— Kilgorman - A Story of Ireland in 1798 • Talbot Baines Reed

... the Police line, was a study. His garb was a pair of pants toned down to the colour of the grime they daily sank in, a shirt and corduroy vest to match, a faded kerchief tied around his head, an Assomption sash, and a begrimed body inside of all—a short, squarely built frame, clad with rounded muscles—nothing ...
— Through the Mackenzie Basin - A Narrative of the Athabasca and Peace River Treaty Expedition of 1899 • Charles Mair

... is galloping after Dom Galors, and Dom Galors is galloping after Isoult, let us turn to that unconscious lady who hides her limbs in a pair of ragged breeches, and her bloom under the grime of coal-dust. Her cloud of hair, long now and lustrous, out of all measure to her pretence, she was accustomed to shorten by doubling it under her cap. An odd fancy had taken her which prevented a second shearing. If Prosper loved her she dared not go unlovely any more. Her hair ...
— The Forest Lovers • Maurice Hewlett

... also be glad to escape for a few hours from my squalid and wretched surroundings. The grime of the sordid things with which I have so long been in contact seems eating into my very soul, and I long to sleep once more in my clean, ...
— A Knight Of The Nineteenth Century • E. P. Roe

... with his Louisianians, the First Maryland, Ewell, Winder with the Stonewall, grey, grey, with gleaming steel, with glints of red, pouring from the woods, through the fields—the Pennsylvanians, working the battery, did not laugh; they were pale, perhaps, beneath the powder grime. But pale or sanguine they bravely served their guns and threw their canister, well directed, against the mediaeval engines ...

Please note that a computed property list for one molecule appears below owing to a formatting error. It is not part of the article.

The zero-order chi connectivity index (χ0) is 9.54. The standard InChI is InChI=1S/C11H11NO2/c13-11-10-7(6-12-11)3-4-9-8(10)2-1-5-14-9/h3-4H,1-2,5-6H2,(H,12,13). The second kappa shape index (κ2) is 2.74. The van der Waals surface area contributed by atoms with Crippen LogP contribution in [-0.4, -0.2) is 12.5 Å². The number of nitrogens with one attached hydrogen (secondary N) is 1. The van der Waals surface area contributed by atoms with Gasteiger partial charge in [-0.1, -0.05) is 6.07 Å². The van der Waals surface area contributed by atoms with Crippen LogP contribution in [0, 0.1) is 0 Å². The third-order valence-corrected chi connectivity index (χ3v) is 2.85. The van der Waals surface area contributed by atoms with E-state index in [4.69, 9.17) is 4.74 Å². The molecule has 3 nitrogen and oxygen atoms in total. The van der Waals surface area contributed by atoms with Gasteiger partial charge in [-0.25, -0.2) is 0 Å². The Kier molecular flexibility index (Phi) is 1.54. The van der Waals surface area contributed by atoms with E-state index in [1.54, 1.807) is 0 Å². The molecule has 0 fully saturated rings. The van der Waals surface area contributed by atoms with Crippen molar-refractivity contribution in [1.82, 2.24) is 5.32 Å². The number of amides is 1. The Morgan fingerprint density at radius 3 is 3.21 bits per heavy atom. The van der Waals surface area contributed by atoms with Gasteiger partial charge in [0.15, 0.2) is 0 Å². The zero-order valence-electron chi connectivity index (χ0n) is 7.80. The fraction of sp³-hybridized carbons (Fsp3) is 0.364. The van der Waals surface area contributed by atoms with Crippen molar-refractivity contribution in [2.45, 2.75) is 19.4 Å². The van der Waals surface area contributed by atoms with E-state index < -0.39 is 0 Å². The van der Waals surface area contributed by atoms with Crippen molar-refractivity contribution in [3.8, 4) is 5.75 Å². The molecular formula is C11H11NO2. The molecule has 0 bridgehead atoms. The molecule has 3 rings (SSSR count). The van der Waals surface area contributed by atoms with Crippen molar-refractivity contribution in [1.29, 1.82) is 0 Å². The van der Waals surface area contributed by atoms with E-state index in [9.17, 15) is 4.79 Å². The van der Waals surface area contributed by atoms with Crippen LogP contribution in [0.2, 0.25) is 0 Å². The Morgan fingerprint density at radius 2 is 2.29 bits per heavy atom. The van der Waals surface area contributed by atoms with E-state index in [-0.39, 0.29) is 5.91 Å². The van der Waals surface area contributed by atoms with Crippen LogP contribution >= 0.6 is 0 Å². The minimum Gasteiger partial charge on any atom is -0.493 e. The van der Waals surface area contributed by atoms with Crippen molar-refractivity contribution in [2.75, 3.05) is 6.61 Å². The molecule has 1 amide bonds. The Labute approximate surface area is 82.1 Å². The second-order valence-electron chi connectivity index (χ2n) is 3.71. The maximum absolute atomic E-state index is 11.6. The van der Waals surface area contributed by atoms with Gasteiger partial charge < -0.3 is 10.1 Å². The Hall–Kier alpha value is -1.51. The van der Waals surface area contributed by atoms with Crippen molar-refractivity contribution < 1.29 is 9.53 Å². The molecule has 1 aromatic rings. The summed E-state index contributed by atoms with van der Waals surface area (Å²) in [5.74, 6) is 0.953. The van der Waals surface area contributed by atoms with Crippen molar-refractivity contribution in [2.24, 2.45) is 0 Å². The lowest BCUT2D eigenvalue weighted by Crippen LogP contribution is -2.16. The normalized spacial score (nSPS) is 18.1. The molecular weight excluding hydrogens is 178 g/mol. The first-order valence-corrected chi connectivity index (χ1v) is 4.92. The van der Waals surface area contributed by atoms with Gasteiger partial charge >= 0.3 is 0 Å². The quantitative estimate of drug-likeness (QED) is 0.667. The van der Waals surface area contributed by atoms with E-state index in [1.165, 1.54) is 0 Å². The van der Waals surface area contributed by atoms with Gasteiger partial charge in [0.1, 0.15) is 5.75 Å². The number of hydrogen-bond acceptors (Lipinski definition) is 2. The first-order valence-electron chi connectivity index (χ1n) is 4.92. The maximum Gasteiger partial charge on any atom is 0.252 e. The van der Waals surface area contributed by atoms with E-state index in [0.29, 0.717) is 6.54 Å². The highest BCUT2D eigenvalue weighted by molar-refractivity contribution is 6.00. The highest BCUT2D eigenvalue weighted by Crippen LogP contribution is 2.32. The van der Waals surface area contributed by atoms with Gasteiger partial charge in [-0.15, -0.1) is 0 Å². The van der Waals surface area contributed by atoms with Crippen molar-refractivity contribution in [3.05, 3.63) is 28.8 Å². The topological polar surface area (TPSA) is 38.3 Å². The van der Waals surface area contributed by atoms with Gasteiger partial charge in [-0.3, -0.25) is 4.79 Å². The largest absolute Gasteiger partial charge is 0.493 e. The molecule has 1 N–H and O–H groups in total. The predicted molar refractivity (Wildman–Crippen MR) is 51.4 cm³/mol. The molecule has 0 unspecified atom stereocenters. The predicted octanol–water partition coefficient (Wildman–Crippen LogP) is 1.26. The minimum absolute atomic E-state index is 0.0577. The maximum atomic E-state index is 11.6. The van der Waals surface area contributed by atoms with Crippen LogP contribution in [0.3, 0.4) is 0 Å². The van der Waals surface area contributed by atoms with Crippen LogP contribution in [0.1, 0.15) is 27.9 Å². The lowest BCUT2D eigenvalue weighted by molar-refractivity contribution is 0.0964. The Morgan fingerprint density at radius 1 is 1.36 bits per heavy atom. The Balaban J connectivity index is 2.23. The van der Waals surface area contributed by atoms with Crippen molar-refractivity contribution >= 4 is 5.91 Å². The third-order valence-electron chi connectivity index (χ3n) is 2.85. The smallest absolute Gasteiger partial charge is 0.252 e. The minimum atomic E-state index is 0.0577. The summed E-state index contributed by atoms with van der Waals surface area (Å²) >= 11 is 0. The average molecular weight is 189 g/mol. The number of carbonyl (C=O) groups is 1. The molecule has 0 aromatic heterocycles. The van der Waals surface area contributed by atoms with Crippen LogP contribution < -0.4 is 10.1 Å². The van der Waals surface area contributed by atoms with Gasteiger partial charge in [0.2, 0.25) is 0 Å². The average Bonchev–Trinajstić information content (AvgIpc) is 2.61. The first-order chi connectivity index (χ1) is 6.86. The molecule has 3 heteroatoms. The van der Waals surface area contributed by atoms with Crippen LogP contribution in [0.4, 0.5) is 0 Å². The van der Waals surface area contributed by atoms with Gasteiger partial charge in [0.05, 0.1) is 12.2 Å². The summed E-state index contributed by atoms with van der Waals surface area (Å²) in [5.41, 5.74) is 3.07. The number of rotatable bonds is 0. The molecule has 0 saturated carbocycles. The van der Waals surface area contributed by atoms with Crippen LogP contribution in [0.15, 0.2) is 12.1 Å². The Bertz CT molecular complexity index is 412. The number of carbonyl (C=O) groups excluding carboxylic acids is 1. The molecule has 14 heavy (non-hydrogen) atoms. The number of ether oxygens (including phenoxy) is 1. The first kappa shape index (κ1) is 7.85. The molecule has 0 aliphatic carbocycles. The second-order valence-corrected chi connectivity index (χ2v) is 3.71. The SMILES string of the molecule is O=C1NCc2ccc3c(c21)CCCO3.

— The Long Roll • Mary Johnston

... imitate him, but without success. They have expended much money, and time, and thought, in the endeavour to compete with our dandy chum, but have had, sooner or later, to give up in despair, and return to tatters and grime like the common run of folk. Dandy Jack always carries a small swag about with him from place to place, wherever he may temporarily pitch his tent. If he rides, it is behind his saddle; if he boats, it is beside him; if he walks, it is on his back. ...
— Brighter Britain! (Volume 1 of 2) - or Settler and Maori in Northern New Zealand • William Delisle Hay

... narrow crevice between rocks acted as chimney, and carried away the smoke. The preparation of an ordinary meal under such primitive conditions was speedily accomplished, the menu not being elaborate nor the service luxurious. Winston barely found time in which to wash the grime from his hands and face, and hastily shift out of his ragged working clothes to the suit originally worn, when Hicks announced the spread ready, and advised a lively falling to. The dining-room was a large, flat ...
— Beth Norvell - A Romance of the West • Randall Parrish